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"Sword & Spear - Impetuous troops?" Topic


Sword & Spear

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Comments or corrections?

Nick B31 Dec 2015 3:22 a.m. PST

I've just got S&S rules to have a look at – am I missing something or is there no impetuous rule for any troop types?

Consul Paulus31 Dec 2015 3:59 a.m. PST

There is no impetuous rule as such. The closest the rules come is the "Impact" characteristic (see Section 15). If you look at a few army lists, units that in other rules would be classed as impetuous have this characteristic.

A unit with Impact must pursue if it routs its enemy in melee combat (Per page 26, "Pursuit") – other units either do not pursue or allow the player to choose not to (subject to a discipline test).

Similarly, units with "Impact" may Charge when the action die is equal to its discipline rating – normally to Charge it must be higher.

Marshal Mark01 Jan 2016 10:41 a.m. PST

There are no rules for "impetuous" troops. Rules for such troops are not required, and would not easily fit into the unit activation system. The rules encourage getting stuck in, and particularly so for troops with the impact characteristic, as they only benefit from this when they charge. So you find that such troops generally charge as soon as they can, without needing rules to force them to charge.
In games where there are rules for impetuousity, you generally find that this leads to gamey play, as the opposing player tries to position his units in a way that is as advantageous as possible under the game mechanics, knowing that the impetuous unit will have to charge.

Henry Martini01 Jan 2016 12:32 p.m. PST

And how much historical evidence is there to support this gimicky ancients rules fixture, anyway?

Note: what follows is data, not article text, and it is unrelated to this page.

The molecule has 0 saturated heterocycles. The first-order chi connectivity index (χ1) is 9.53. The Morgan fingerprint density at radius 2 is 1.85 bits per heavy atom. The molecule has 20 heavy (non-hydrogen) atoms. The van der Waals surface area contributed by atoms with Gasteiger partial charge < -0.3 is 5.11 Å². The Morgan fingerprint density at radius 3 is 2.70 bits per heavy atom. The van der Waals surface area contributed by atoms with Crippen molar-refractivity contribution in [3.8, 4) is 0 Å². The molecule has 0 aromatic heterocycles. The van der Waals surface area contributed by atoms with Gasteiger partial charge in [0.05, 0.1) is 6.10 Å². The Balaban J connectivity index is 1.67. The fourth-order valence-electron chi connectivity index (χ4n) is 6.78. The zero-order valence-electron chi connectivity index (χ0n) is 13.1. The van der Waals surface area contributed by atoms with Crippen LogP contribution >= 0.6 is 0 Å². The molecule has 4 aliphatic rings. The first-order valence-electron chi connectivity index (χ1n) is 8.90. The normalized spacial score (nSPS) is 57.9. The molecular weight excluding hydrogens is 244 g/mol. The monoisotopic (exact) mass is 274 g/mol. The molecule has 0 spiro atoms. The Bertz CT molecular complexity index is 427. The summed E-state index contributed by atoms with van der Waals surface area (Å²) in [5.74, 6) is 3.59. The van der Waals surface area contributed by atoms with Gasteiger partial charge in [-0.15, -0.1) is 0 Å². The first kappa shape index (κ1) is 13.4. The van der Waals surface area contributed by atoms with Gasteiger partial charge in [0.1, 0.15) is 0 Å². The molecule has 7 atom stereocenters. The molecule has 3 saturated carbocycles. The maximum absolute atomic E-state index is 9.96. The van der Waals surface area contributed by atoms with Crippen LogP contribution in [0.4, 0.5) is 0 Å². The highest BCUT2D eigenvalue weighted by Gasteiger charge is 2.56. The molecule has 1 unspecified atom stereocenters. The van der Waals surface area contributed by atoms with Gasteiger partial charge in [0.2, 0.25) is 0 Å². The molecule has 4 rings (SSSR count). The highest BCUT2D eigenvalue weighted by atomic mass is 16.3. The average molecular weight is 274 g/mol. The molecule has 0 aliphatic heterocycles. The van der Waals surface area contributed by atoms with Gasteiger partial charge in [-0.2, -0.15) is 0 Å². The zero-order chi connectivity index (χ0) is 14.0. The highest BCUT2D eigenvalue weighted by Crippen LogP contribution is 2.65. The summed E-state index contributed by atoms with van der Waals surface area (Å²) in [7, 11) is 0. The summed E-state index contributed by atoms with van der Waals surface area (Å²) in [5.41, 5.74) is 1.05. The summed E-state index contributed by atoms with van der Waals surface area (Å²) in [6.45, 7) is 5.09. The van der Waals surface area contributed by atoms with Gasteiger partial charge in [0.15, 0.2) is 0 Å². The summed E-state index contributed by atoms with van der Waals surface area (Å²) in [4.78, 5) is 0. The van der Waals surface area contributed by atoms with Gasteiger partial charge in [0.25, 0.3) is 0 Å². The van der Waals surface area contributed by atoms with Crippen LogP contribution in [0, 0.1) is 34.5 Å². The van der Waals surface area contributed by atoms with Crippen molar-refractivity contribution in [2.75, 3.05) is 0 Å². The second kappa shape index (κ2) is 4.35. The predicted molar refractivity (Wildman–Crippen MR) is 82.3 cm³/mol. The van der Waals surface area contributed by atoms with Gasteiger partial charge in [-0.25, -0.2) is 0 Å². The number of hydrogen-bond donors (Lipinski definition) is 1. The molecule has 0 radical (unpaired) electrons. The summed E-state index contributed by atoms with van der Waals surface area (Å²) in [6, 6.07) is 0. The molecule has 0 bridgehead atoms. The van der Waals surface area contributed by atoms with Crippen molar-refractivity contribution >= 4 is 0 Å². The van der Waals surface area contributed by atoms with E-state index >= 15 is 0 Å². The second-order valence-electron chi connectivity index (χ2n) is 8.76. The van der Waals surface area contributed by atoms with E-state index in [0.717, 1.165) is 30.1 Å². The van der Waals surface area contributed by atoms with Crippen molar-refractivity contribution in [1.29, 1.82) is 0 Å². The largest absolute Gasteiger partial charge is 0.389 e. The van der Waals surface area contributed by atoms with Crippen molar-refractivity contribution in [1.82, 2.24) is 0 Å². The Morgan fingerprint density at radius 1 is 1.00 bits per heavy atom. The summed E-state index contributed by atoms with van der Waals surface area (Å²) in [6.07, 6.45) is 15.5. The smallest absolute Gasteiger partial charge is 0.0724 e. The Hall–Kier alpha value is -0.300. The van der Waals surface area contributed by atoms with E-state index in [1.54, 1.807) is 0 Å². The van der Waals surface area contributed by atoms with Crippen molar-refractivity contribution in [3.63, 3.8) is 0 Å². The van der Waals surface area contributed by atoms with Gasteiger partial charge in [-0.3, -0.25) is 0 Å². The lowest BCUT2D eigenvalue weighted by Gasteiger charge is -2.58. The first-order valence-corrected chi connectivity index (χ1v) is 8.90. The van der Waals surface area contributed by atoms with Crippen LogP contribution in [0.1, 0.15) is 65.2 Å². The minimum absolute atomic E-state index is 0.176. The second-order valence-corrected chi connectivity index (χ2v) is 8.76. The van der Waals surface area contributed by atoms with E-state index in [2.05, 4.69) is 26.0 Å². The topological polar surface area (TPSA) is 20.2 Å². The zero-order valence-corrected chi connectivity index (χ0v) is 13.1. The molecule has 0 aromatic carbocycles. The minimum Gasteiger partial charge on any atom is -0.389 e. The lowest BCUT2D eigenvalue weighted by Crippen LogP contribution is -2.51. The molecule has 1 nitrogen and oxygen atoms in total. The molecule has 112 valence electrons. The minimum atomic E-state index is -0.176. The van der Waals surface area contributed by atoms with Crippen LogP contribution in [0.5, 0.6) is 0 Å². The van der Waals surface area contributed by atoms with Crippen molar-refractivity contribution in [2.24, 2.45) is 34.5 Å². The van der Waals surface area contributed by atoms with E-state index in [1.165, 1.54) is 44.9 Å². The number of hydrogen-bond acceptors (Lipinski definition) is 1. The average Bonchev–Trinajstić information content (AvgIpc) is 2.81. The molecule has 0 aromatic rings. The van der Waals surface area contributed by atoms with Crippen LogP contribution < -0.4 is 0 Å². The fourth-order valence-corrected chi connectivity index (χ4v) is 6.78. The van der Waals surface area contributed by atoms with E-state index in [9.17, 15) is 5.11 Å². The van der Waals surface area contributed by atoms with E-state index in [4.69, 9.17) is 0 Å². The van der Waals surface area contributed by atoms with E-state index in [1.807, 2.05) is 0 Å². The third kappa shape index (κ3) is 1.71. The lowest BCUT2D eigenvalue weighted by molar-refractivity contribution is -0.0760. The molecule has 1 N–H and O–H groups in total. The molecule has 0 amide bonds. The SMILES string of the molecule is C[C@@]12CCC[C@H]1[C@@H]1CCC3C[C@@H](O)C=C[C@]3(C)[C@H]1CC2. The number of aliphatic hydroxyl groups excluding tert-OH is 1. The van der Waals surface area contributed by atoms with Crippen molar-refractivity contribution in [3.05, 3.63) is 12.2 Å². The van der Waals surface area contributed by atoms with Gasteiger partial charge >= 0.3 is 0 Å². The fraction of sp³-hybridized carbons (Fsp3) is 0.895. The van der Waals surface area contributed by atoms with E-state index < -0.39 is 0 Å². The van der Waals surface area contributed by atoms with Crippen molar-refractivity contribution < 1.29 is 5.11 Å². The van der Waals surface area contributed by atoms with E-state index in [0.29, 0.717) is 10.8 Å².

Khusrau01 Jan 2016 7:59 p.m. PST

henri martini – quite a bit, though whether it reflects some rule sets is another question. so for example, you have French knights in Italy insisting on charging from well off the battlefield. There are a number of instances of Roman legions getting into trouble because of 'impetuous' behaviour. (It's actually a common meme. where troops are ill-disciplined and get themselves in trouble.)

In some cases – such as the notorious 100YW examples, where French mounted are supposed to have charged through their own foot, there is simply no way to model this on a wargames table without some sort of 'impetuous' rule.

The crusader armies also had several examples of mounted charging recklessly to their own detriment. The one area where evidence is thinner is what would be described as 'warband' or 'celts' – the Galatian examples and the Celts pre 350BCE would seem to have some characteristics of impetuous troops.

I am a great believer in rules that severely restrict the abilities of players to make their troops do exactly what they want, and to my mind there are sufficient examples of bodies of troops 'doing their own thing' that not modelling it is a serious deficiency in any set of rules for the period. The note above suggests that the player is incentivised to charge by the rules, but this does not model a situation where the player/general doesn't want to charge, but his troops do so anyway.